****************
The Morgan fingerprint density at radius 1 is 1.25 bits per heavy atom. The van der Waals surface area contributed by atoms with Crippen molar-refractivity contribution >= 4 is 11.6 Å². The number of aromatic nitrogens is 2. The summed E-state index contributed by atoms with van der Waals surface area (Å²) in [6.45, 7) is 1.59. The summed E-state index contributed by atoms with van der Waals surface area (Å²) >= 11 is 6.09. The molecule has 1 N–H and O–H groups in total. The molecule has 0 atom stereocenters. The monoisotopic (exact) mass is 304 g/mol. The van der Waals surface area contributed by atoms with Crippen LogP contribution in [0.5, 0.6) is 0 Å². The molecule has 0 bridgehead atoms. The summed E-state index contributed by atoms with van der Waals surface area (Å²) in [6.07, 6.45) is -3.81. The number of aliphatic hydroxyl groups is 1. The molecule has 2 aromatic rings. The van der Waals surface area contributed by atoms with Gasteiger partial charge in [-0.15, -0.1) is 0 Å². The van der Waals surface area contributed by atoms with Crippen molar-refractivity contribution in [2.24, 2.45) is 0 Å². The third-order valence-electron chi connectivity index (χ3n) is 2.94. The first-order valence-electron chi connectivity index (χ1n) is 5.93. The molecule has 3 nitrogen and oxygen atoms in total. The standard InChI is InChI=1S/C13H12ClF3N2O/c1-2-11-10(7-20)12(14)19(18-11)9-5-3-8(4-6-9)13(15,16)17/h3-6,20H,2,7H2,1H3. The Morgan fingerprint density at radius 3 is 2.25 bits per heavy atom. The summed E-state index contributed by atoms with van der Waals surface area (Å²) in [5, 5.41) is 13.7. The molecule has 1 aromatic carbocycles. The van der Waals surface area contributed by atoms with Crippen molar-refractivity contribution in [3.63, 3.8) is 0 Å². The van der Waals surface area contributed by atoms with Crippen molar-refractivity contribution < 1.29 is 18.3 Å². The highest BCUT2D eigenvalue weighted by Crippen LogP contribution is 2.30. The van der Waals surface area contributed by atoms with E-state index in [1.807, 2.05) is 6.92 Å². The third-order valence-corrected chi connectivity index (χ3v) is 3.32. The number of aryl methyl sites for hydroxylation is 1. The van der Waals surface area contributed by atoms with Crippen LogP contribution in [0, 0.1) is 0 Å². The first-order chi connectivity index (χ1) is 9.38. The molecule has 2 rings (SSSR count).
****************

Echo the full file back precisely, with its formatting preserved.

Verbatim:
The Morgan fingerprint density at radius 1 is 1.25 bits per heavy atom. The van der Waals surface area contributed by atoms with Crippen molar-refractivity contribution >= 4 is 11.6 Å². The number of aromatic nitrogens is 2. The summed E-state index contributed by atoms with van der Waals surface area (Å²) in [6.45, 7) is 1.59. The summed E-state index contributed by atoms with van der Waals surface area (Å²) >= 11 is 6.09. The molecule has 1 N–H and O–H groups in total. The molecule has 0 atom stereocenters. The monoisotopic (exact) mass is 304 g/mol. The van der Waals surface area contributed by atoms with Crippen LogP contribution in [0.5, 0.6) is 0 Å². The molecule has 0 bridgehead atoms. The summed E-state index contributed by atoms with van der Waals surface area (Å²) in [6.07, 6.45) is -3.81. The number of aliphatic hydroxyl groups is 1. The molecule has 2 aromatic rings. The van der Waals surface area contributed by atoms with Gasteiger partial charge in [-0.15, -0.1) is 0 Å². The van der Waals surface area contributed by atoms with Crippen molar-refractivity contribution in [2.24, 2.45) is 0 Å². The third-order valence-electron chi connectivity index (χ3n) is 2.94. The first-order valence-electron chi connectivity index (χ1n) is 5.93. The molecule has 3 nitrogen and oxygen atoms in total. The standard InChI is InChI=1S/C13H12ClF3N2O/c1-2-11-10(7-20)12(14)19(18-11)9-5-3-8(4-6-9)13(15,16)17/h3-6,20H,2,7H2,1H3. The Morgan fingerprint density at radius 3 is 2.25 bits per heavy atom. The summed E-state index contributed by atoms with van der Waals surface area (Å²) in [5, 5.41) is 13.7. The molecule has 1 aromatic carbocycles. The van der Waals surface area contributed by atoms with Crippen molar-refractivity contribution in [3.63, 3.8) is 0 Å². The van der Waals surface area contributed by atoms with Crippen molar-refractivity contribution < 1.29 is 18.3 Å². The highest BCUT2D eigenvalue weighted by Crippen LogP contribution is 2.30. The van der Waals surface area contributed by atoms with E-state index in [1.807, 2.05) is 6.92 Å². The third-order valence-corrected chi connectivity index (χ3v) is 3.32. The number of aryl methyl sites for hydroxylation is 1. The van der Waals surface area contributed by atoms with Crippen LogP contribution in [0, 0.1) is 0 Å². The first-order chi connectivity index (χ1) is 9.38. The molecule has 2 rings (SSSR count).